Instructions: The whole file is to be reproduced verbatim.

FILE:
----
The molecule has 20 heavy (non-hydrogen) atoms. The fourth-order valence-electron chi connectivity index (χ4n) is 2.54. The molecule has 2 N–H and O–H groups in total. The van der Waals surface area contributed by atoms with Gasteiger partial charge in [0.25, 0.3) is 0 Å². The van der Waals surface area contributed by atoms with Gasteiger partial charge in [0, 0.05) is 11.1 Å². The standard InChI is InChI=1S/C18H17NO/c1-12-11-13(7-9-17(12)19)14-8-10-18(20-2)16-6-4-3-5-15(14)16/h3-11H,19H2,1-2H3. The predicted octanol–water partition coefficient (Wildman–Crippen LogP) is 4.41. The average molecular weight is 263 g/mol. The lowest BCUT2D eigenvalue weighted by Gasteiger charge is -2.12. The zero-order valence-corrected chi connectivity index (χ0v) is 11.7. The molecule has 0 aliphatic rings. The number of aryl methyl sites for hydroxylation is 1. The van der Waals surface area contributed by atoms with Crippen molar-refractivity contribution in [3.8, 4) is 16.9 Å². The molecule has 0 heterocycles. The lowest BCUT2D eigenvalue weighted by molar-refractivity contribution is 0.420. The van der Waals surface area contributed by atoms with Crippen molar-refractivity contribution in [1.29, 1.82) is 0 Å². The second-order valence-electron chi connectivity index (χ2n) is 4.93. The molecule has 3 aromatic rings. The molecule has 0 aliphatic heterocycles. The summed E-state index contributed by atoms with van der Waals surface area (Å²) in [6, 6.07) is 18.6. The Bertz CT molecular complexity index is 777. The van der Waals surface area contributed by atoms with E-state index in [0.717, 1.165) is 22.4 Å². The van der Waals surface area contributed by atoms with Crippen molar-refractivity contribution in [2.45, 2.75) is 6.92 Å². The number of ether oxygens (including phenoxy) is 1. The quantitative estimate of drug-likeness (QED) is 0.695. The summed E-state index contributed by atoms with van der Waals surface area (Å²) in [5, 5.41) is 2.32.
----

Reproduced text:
The molecule has 20 heavy (non-hydrogen) atoms. The fourth-order valence-electron chi connectivity index (χ4n) is 2.54. The molecule has 2 N–H and O–H groups in total. The van der Waals surface area contributed by atoms with Gasteiger partial charge in [0.25, 0.3) is 0 Å². The van der Waals surface area contributed by atoms with Gasteiger partial charge in [0, 0.05) is 11.1 Å². The standard InChI is InChI=1S/C18H17NO/c1-12-11-13(7-9-17(12)19)14-8-10-18(20-2)16-6-4-3-5-15(14)16/h3-11H,19H2,1-2H3. The predicted octanol–water partition coefficient (Wildman–Crippen LogP) is 4.41. The average molecular weight is 263 g/mol. The lowest BCUT2D eigenvalue weighted by Gasteiger charge is -2.12. The zero-order valence-corrected chi connectivity index (χ0v) is 11.7. The molecule has 0 aliphatic rings. The number of aryl methyl sites for hydroxylation is 1. The van der Waals surface area contributed by atoms with Crippen molar-refractivity contribution in [3.8, 4) is 16.9 Å². The molecule has 0 heterocycles. The lowest BCUT2D eigenvalue weighted by molar-refractivity contribution is 0.420. The van der Waals surface area contributed by atoms with Crippen molar-refractivity contribution in [1.29, 1.82) is 0 Å². The second-order valence-electron chi connectivity index (χ2n) is 4.93. The molecule has 3 aromatic rings. The molecule has 0 aliphatic heterocycles. The summed E-state index contributed by atoms with van der Waals surface area (Å²) in [6, 6.07) is 18.6. The Bertz CT molecular complexity index is 777. The van der Waals surface area contributed by atoms with E-state index in [0.717, 1.165) is 22.4 Å². The van der Waals surface area contributed by atoms with Crippen molar-refractivity contribution in [2.45, 2.75) is 6.92 Å². The number of ether oxygens (including phenoxy) is 1. The quantitative estimate of drug-likeness (QED) is 0.695. The summed E-state index contributed by atoms with van der Waals surface area (Å²) in [5, 5.41) is 2.32.